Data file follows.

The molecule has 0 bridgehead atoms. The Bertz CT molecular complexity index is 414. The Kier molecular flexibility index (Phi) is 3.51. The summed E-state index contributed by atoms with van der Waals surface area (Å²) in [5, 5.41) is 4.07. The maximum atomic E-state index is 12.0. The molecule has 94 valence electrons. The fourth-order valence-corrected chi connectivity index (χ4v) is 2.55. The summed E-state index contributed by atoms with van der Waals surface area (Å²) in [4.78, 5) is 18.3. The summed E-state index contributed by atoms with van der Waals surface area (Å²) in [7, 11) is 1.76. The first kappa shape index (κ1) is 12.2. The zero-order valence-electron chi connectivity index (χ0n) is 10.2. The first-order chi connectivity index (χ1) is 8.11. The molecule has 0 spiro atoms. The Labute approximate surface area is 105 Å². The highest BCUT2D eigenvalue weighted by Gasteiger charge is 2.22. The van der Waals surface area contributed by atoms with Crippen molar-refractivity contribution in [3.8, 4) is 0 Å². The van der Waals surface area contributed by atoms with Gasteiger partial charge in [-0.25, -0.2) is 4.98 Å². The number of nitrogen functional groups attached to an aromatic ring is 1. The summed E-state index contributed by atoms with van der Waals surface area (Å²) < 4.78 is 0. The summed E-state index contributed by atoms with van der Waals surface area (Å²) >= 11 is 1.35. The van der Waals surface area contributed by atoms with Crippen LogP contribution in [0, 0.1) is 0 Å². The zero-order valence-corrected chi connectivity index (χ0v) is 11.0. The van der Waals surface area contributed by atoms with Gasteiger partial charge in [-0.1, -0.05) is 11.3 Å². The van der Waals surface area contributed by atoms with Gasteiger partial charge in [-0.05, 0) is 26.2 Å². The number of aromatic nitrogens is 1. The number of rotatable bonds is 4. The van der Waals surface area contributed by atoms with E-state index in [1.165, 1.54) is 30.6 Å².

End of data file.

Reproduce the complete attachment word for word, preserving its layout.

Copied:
The molecule has 0 bridgehead atoms. The Bertz CT molecular complexity index is 414. The Kier molecular flexibility index (Phi) is 3.51. The summed E-state index contributed by atoms with van der Waals surface area (Å²) in [5, 5.41) is 4.07. The maximum atomic E-state index is 12.0. The molecule has 94 valence electrons. The fourth-order valence-corrected chi connectivity index (χ4v) is 2.55. The summed E-state index contributed by atoms with van der Waals surface area (Å²) in [4.78, 5) is 18.3. The summed E-state index contributed by atoms with van der Waals surface area (Å²) in [7, 11) is 1.76. The first kappa shape index (κ1) is 12.2. The zero-order valence-electron chi connectivity index (χ0n) is 10.2. The first-order chi connectivity index (χ1) is 8.11. The molecule has 0 spiro atoms. The Labute approximate surface area is 105 Å². The highest BCUT2D eigenvalue weighted by Gasteiger charge is 2.22. The van der Waals surface area contributed by atoms with Crippen molar-refractivity contribution in [3.8, 4) is 0 Å². The van der Waals surface area contributed by atoms with Gasteiger partial charge in [-0.25, -0.2) is 4.98 Å². The number of nitrogen functional groups attached to an aromatic ring is 1. The summed E-state index contributed by atoms with van der Waals surface area (Å²) < 4.78 is 0. The summed E-state index contributed by atoms with van der Waals surface area (Å²) >= 11 is 1.35. The van der Waals surface area contributed by atoms with Crippen LogP contribution in [0, 0.1) is 0 Å². The zero-order valence-corrected chi connectivity index (χ0v) is 11.0. The van der Waals surface area contributed by atoms with Gasteiger partial charge in [-0.1, -0.05) is 11.3 Å². The van der Waals surface area contributed by atoms with Gasteiger partial charge in [-0.05, 0) is 26.2 Å². The number of aromatic nitrogens is 1. The number of rotatable bonds is 4. The van der Waals surface area contributed by atoms with E-state index in [1.165, 1.54) is 30.6 Å².